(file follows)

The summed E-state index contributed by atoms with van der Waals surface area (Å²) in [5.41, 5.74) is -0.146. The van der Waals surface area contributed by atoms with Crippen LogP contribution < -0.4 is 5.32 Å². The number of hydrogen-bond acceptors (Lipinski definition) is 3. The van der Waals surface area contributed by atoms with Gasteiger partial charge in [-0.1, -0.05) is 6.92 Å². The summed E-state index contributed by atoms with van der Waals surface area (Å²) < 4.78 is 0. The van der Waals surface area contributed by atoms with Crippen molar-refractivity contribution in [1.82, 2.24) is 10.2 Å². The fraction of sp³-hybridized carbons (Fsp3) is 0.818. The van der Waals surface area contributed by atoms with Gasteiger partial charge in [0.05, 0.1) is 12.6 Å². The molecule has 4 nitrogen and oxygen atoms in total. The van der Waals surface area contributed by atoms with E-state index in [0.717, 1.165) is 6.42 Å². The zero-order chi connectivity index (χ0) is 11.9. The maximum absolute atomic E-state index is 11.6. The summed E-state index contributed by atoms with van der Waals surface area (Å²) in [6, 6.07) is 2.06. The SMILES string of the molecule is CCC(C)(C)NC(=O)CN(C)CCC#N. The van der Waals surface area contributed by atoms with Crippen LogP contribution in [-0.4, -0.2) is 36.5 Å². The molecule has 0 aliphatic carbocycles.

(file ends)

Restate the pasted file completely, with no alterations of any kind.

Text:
The summed E-state index contributed by atoms with van der Waals surface area (Å²) in [5.41, 5.74) is -0.146. The van der Waals surface area contributed by atoms with Crippen LogP contribution < -0.4 is 5.32 Å². The number of hydrogen-bond acceptors (Lipinski definition) is 3. The van der Waals surface area contributed by atoms with Gasteiger partial charge in [-0.1, -0.05) is 6.92 Å². The summed E-state index contributed by atoms with van der Waals surface area (Å²) < 4.78 is 0. The van der Waals surface area contributed by atoms with Crippen molar-refractivity contribution in [1.82, 2.24) is 10.2 Å². The fraction of sp³-hybridized carbons (Fsp3) is 0.818. The van der Waals surface area contributed by atoms with Gasteiger partial charge in [0.05, 0.1) is 12.6 Å². The molecule has 4 nitrogen and oxygen atoms in total. The van der Waals surface area contributed by atoms with E-state index in [0.717, 1.165) is 6.42 Å². The zero-order chi connectivity index (χ0) is 11.9. The maximum absolute atomic E-state index is 11.6. The summed E-state index contributed by atoms with van der Waals surface area (Å²) in [6, 6.07) is 2.06. The SMILES string of the molecule is CCC(C)(C)NC(=O)CN(C)CCC#N. The van der Waals surface area contributed by atoms with Crippen LogP contribution in [-0.4, -0.2) is 36.5 Å². The molecule has 0 aliphatic carbocycles.